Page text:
In this study, we explored the relationship between concealing emotions at work and musculoskeletal symptoms in Korean workers using data from a national, population-based survey. Data were obtained from the third Korean Working Conditions Survey in 2011. We investigated the prevalence of three musculoskeletal symptoms (“back pain”, “pain in the upper extremities”, and “pain in the lower extremities”). Multiple logistic regression analysis was also performed to determine odds ratios (ORs) for musculoskeletal symptoms according to concealing emotions at work, adjusting for socioeconomic factors. In both sexes, the emotion-concealing group showed a significantly higher prevalence of “pain in the upper extremities” and “pain in the lower extremities” than the non-emotion-concealing group. For back pain, male—but not female—workers who concealed their emotions showed a higher prevalence than their non-emotion-concealing counterparts; the difference was statistically significant. Adjusted ORs for musculoskeletal symptoms (excluding “back pain” for female workers) in the emotion-concealing group were significantly higher. Our study suggests that concealment of emotions is closely associated with musculoskeletal symptoms, and the work environment should operate in consideration not only of the physical health work condition of workers but also of their emotional efforts including concealing emotion at work.
The present study comprised 1,781 nurses who participated in an investigation about working conditions, sleep, and health. They answered a questionnaire about age, sex, marital status, children living at home, work hours per week, number of night shifts last year, and total sleep duration and that also included a validated instrument assessing workaholism. In addition, they were asked to report on eight items concerning negative work-related incidents (dozed off at work, dozed while driving, harmed or nearly harmed self, harmed or nearly harmed patients/others, and harmed or nearly harmed equipment). Logistic regression analyses identified several predictors of these specific incidents: Low age (dozed at work, harmed and nearly harmed self, harmed and nearly harmed equipment), male sex (harmed and nearly harmed self, nearly harmed equipment), not living with children (harmed patients/others), low percentage of full-time equivalent (nearly harmed self and harmed patients/others), number of night shifts last year (dozed off at work and while driving, nearly harmed patients/others) and sleep duration (inversely related to dozed off at work and while driving, nearly harmed self). However, the most consistent predictor of negative work-related incidents was workaholism which was positively and significantly associated with all the eight incidents.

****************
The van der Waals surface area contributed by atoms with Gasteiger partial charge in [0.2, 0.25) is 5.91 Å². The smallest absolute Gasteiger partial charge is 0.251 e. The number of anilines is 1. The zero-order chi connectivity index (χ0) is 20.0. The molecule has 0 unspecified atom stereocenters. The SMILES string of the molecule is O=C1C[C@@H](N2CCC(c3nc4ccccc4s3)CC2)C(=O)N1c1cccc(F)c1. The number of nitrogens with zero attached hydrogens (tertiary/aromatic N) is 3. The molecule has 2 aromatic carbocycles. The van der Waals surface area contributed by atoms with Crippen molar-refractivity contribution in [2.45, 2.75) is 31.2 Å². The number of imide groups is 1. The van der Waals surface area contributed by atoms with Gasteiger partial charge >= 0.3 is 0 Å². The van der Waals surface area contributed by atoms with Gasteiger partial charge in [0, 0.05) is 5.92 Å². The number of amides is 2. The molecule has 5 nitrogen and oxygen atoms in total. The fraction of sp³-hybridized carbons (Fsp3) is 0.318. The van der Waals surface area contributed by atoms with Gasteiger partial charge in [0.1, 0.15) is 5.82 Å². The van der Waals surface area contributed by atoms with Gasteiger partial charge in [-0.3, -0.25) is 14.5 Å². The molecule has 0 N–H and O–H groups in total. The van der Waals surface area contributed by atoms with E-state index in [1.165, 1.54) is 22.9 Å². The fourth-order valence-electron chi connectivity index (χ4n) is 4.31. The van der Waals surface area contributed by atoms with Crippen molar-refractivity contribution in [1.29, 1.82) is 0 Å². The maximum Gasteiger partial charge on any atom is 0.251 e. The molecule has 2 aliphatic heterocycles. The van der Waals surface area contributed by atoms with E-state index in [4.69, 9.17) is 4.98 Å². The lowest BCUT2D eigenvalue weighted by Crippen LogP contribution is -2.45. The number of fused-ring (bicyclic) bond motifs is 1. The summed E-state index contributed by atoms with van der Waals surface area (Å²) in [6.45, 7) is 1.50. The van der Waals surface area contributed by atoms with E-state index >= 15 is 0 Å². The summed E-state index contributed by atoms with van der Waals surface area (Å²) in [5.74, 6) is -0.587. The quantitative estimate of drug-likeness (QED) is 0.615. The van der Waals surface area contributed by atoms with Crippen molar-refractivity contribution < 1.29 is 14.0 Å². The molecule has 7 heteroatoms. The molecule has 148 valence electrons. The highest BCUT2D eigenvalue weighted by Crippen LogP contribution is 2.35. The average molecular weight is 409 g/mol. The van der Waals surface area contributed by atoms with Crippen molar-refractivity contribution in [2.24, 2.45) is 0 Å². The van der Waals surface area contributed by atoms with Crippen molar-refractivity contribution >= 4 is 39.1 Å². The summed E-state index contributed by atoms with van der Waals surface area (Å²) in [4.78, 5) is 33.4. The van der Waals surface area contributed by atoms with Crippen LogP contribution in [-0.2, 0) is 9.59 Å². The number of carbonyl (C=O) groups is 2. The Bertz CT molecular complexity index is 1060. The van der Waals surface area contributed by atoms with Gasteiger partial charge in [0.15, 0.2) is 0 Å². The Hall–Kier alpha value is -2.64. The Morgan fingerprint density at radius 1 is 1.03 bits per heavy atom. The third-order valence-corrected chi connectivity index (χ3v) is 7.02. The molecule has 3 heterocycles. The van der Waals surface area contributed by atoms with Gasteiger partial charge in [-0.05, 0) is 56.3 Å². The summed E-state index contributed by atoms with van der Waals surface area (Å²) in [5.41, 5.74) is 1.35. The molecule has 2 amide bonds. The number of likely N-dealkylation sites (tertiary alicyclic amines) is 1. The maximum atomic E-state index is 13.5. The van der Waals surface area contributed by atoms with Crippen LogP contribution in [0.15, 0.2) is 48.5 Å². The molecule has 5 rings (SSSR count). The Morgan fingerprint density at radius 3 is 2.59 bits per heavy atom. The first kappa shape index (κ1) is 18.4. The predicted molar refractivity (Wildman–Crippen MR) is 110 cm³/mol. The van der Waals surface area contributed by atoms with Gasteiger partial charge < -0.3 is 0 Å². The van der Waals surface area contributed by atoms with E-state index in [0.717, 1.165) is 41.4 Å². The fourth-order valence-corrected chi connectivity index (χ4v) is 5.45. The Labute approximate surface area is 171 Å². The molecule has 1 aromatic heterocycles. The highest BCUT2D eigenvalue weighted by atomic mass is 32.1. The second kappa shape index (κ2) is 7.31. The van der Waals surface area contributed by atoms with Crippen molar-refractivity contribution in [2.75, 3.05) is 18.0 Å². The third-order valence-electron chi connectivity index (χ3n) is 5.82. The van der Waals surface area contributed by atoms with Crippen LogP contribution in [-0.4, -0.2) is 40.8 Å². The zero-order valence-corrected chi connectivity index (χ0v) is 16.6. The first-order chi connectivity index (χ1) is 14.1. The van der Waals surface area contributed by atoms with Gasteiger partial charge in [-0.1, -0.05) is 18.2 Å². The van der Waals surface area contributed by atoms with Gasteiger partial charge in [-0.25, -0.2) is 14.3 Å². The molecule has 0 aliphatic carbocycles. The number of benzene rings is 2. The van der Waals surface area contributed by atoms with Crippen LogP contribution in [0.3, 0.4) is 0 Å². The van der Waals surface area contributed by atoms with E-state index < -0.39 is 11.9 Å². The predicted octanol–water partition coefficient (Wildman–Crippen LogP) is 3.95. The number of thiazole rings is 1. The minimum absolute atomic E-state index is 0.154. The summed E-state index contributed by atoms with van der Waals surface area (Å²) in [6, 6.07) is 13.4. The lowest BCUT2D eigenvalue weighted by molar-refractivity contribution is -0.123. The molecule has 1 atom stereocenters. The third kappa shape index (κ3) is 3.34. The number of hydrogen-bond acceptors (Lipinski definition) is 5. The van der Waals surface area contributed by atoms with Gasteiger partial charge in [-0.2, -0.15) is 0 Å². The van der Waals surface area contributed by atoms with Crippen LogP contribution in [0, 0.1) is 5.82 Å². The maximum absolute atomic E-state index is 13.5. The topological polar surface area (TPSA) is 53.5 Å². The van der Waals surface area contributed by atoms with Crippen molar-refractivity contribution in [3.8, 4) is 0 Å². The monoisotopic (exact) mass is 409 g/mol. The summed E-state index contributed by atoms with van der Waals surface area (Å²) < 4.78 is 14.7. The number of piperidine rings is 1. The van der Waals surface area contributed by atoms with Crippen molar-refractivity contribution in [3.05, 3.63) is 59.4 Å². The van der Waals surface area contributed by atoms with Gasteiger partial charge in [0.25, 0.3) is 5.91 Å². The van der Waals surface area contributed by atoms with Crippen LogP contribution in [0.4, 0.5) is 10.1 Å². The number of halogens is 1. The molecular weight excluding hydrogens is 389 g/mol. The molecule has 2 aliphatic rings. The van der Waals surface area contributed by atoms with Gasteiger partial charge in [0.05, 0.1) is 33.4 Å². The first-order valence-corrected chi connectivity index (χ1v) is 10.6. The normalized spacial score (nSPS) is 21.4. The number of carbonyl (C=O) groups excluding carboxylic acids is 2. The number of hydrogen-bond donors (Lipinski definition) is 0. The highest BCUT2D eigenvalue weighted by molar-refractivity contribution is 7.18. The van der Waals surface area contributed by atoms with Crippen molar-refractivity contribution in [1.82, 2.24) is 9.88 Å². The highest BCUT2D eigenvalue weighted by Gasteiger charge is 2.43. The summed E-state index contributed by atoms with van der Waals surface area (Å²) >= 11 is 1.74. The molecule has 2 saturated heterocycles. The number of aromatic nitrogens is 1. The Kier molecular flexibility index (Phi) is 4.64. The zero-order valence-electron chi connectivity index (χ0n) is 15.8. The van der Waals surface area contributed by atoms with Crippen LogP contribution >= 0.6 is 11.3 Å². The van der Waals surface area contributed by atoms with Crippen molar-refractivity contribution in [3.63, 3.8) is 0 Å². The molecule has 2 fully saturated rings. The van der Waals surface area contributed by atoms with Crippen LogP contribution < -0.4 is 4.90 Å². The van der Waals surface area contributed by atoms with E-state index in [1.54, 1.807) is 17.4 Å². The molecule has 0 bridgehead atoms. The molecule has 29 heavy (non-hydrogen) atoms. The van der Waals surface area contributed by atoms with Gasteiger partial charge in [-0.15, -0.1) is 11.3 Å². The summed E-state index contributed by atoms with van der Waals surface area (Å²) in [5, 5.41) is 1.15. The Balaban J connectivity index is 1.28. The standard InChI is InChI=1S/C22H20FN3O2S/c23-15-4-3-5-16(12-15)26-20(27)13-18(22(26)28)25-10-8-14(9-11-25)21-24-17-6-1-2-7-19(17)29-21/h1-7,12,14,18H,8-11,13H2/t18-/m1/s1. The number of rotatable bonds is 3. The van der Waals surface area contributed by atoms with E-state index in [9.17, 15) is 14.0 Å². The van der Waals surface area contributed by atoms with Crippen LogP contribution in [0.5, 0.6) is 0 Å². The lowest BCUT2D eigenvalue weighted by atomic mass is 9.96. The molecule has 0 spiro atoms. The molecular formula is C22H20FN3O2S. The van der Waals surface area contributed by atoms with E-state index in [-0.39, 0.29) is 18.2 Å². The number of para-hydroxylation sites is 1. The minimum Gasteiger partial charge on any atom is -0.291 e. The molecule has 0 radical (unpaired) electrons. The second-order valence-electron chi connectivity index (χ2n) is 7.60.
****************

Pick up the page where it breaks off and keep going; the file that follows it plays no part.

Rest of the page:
Two hundred and thirty-three individuals read chest x-ray images (CXR) in the Asian Intensive Reader of Pneumoconiosis (AIR Pneumo) workshop. Their proficiency in reading CXR for pneumoconiosis was calculated using eight indices (X1–X8), as follows: sensitivity (X1) and specificity (X2) for pneumoconiosis; sensitivity (X3) and specificity (X4) for large opacities; sensitivity (X5) and specificity (X6) for pleural plaques; profusion increment consistency (X7); and consistency for shape differentiation (X8). For these eight indices, one-way analysis of variance (ANOVA) and Scheffe’s multiple comparison were conducted on six groups, based on the participants’ specialty: radiology, respiratory medicine, industrial medicine, public health, general internal medicine, and miscellaneous physicians. Our analysis revealed that radiologists had a significant difference in the mean scores of X3, X5, and X8, compared with those of all groups, excluding radiologists. In the factor analysis, X1, X3, X5, X7, and X8 constituted Factor 1, and X2, X4, and X6 constituted Factor 2. With regard to the factor scores of the six participant groups, the mean scores of Factor 1 of the radiologists were significantly higher than those of all groups, excluding radiologists. The two factors and the eight indices may be used to appropriately assess specialists’ proficiency in reading CXR.